“I’m not going to have a good answer for me. Right now, we have very preliminary info. We don’t know how many of these homes have been insured,” she said.

Cottingham said as the community rebuilds it’s important for homeowners to use the right materials, which she said the county or state can require when handing out relief money.

“We can certainly advocate that dollars flowing to those communities have agreements attached with them. If state Legislature has money to rebuild, they must follow these types of guidelines to rebuild these structures,” she said.


Cottingham said systemic racism is built into all government structures and to address it, she said “I think first you have to acknowledge bias and racism are real.”

She said as a county commissioner she would identify where bias exists in county government and try to rectify it. Cottingham said such bias can be addressed through contracting and hiring decisions.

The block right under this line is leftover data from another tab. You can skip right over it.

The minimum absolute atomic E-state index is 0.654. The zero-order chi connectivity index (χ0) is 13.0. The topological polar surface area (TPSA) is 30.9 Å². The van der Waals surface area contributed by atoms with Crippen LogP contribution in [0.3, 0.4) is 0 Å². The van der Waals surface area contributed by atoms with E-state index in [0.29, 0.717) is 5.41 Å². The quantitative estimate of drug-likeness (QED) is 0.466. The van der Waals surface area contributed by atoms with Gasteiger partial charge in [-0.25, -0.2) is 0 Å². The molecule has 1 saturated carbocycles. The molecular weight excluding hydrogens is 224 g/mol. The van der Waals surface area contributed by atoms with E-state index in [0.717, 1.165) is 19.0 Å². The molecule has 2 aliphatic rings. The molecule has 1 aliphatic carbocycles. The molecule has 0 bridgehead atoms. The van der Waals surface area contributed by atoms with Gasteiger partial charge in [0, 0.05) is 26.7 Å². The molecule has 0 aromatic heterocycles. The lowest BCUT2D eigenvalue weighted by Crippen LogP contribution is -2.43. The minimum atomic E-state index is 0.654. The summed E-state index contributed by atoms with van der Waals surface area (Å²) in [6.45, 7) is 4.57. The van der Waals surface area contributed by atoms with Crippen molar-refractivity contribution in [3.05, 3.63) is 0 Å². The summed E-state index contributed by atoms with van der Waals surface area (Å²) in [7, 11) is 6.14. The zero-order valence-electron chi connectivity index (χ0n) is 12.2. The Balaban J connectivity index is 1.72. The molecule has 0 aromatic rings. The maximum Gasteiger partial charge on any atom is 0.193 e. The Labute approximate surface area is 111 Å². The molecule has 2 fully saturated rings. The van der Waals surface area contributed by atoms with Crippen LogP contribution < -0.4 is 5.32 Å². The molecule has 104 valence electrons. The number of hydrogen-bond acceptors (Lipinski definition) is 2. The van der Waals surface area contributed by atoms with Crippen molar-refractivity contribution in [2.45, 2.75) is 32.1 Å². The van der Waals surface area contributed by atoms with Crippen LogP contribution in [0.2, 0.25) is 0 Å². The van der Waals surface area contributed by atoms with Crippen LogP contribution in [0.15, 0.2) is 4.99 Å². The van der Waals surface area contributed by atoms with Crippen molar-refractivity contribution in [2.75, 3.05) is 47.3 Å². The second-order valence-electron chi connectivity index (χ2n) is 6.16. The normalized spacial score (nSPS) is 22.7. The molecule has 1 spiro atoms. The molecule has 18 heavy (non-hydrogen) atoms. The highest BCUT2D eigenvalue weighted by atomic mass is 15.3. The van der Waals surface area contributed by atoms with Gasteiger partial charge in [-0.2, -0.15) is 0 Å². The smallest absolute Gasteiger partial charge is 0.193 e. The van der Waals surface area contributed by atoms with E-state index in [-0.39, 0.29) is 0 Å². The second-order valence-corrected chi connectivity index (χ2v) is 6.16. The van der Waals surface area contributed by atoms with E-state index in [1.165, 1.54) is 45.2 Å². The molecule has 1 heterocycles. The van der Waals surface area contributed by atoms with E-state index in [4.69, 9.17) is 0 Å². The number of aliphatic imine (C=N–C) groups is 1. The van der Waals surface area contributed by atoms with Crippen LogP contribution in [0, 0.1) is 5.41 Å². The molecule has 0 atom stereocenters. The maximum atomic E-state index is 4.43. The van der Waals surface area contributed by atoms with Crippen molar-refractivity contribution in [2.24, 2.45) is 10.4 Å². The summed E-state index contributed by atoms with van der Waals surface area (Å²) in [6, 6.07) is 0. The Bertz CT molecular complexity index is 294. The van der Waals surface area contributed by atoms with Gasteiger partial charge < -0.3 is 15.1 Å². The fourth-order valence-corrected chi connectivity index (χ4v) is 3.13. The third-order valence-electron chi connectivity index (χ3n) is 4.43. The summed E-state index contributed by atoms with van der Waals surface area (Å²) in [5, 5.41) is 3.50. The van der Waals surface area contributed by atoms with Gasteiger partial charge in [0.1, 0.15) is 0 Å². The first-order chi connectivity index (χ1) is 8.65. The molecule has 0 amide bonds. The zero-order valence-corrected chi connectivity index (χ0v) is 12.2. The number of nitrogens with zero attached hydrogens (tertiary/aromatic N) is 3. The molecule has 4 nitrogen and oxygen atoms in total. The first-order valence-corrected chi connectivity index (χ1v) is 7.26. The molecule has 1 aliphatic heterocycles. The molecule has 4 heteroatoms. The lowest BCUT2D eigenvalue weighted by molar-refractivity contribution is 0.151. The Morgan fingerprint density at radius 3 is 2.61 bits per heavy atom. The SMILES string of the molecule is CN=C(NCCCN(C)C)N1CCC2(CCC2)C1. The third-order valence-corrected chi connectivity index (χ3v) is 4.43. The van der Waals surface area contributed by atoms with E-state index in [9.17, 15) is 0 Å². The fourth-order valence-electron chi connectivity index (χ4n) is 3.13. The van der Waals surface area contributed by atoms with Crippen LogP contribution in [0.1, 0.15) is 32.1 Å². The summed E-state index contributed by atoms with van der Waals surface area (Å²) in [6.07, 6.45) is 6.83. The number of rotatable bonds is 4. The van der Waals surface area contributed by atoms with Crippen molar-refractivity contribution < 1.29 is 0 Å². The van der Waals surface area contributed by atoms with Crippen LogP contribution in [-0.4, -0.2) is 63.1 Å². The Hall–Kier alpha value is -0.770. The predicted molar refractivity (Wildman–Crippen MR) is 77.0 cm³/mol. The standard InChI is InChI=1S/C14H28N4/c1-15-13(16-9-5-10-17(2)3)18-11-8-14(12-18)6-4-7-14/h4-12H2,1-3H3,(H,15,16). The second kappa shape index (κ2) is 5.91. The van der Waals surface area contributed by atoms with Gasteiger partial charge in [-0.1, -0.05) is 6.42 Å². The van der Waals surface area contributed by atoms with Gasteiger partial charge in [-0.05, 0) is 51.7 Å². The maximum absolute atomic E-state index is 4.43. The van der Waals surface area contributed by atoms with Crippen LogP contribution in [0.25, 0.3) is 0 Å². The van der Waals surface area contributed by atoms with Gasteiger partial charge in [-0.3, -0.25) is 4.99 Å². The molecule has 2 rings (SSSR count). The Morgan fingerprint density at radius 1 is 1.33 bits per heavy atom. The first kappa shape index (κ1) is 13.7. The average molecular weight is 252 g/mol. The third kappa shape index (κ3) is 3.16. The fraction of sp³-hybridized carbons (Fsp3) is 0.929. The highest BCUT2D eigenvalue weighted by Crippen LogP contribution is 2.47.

She said communities of color don’t trust government because of failed promises.

“Why engage in government if you feel like you’ve been let down so many times?” she asked.  

Working with others

Cottingham said she has experience working with people of all political affiliations and had to work with both political parties to get legislation passed, such as a house bill passed in 2017 related to facilities regulated by the agency she worked for.

 “At the end of the day we’re all human,” she said. “You have to find common ground on that human level.”

Cottingham said she believes people share values even if they don’t share political stances.

“Talking about how we can best help people across the county and being an advocate is how you convince people that something is needed. Even if your ideology doesn’t meet up,” she said.

CAMPAIGN MONEY: (Updated Saturday, Oct. 17)

Total raised: $65,443

Total spent: $29,741

Top donors: Citizen Action for Political Education, public employee union SEIU $5,500; United Food and Commercial Workers $2,500; Jacqueline Heavey, a licensed social worker $2,000; Local 48 Electricians PAC $1,500; International Brotherhood of Electrical Workers Local 280 PAC $1,500


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Help Salem Reporter fact-check local candidates for office

Correction: Republicans have been in control of the commission since 1979. An earlier version misstated the date.

Have a tip? Contact reporter Saphara Harrell at 503-549-6250, [email protected] or @daisysaphara.